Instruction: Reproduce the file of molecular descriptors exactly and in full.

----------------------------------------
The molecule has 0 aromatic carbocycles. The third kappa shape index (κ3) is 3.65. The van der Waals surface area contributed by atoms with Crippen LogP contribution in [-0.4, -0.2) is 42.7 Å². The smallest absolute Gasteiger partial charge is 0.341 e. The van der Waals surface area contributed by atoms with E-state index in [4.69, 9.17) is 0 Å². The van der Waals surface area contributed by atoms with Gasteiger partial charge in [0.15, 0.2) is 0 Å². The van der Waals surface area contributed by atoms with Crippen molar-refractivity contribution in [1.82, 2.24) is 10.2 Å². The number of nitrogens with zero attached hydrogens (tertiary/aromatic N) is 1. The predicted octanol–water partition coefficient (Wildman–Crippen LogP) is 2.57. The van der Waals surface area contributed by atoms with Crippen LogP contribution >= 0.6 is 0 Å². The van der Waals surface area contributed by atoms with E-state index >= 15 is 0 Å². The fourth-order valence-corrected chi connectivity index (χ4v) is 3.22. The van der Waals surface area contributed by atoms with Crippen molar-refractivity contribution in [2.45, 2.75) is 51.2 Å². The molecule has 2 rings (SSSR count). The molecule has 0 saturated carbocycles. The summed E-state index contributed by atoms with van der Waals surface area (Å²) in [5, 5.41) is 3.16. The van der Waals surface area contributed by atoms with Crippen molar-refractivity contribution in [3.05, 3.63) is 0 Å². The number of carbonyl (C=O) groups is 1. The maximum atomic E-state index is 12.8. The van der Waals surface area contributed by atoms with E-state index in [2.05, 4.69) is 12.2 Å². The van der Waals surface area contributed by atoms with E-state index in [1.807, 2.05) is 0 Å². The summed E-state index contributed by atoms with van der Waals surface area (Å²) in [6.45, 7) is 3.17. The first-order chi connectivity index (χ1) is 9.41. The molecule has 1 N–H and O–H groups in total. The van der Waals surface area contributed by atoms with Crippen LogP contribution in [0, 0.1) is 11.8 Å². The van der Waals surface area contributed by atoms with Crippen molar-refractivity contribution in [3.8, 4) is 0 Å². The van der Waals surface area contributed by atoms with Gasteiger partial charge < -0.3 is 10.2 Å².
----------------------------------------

The molecule has 0 aromatic carbocycles. The third kappa shape index (κ3) is 3.65. The van der Waals surface area contributed by atoms with Crippen LogP contribution in [-0.4, -0.2) is 42.7 Å². The smallest absolute Gasteiger partial charge is 0.341 e. The van der Waals surface area contributed by atoms with E-state index in [4.69, 9.17) is 0 Å². The van der Waals surface area contributed by atoms with Gasteiger partial charge in [0.15, 0.2) is 0 Å². The van der Waals surface area contributed by atoms with Crippen molar-refractivity contribution in [1.82, 2.24) is 10.2 Å². The number of nitrogens with zero attached hydrogens (tertiary/aromatic N) is 1. The predicted octanol–water partition coefficient (Wildman–Crippen LogP) is 2.57. The van der Waals surface area contributed by atoms with Crippen LogP contribution >= 0.6 is 0 Å². The van der Waals surface area contributed by atoms with E-state index >= 15 is 0 Å². The fourth-order valence-corrected chi connectivity index (χ4v) is 3.22. The van der Waals surface area contributed by atoms with Crippen molar-refractivity contribution in [2.45, 2.75) is 51.2 Å². The molecule has 2 rings (SSSR count). The molecule has 0 saturated carbocycles. The summed E-state index contributed by atoms with van der Waals surface area (Å²) in [5, 5.41) is 3.16. The van der Waals surface area contributed by atoms with Crippen molar-refractivity contribution in [3.05, 3.63) is 0 Å². The number of carbonyl (C=O) groups is 1. The maximum atomic E-state index is 12.8. The van der Waals surface area contributed by atoms with E-state index in [2.05, 4.69) is 12.2 Å². The van der Waals surface area contributed by atoms with E-state index in [1.807, 2.05) is 0 Å². The summed E-state index contributed by atoms with van der Waals surface area (Å²) in [6.45, 7) is 3.17. The first-order chi connectivity index (χ1) is 9.41. The molecule has 1 N–H and O–H groups in total. The van der Waals surface area contributed by atoms with Crippen LogP contribution in [0, 0.1) is 11.8 Å². The van der Waals surface area contributed by atoms with Crippen molar-refractivity contribution in [3.8, 4) is 0 Å². The van der Waals surface area contributed by atoms with Gasteiger partial charge < -0.3 is 10.2 Å².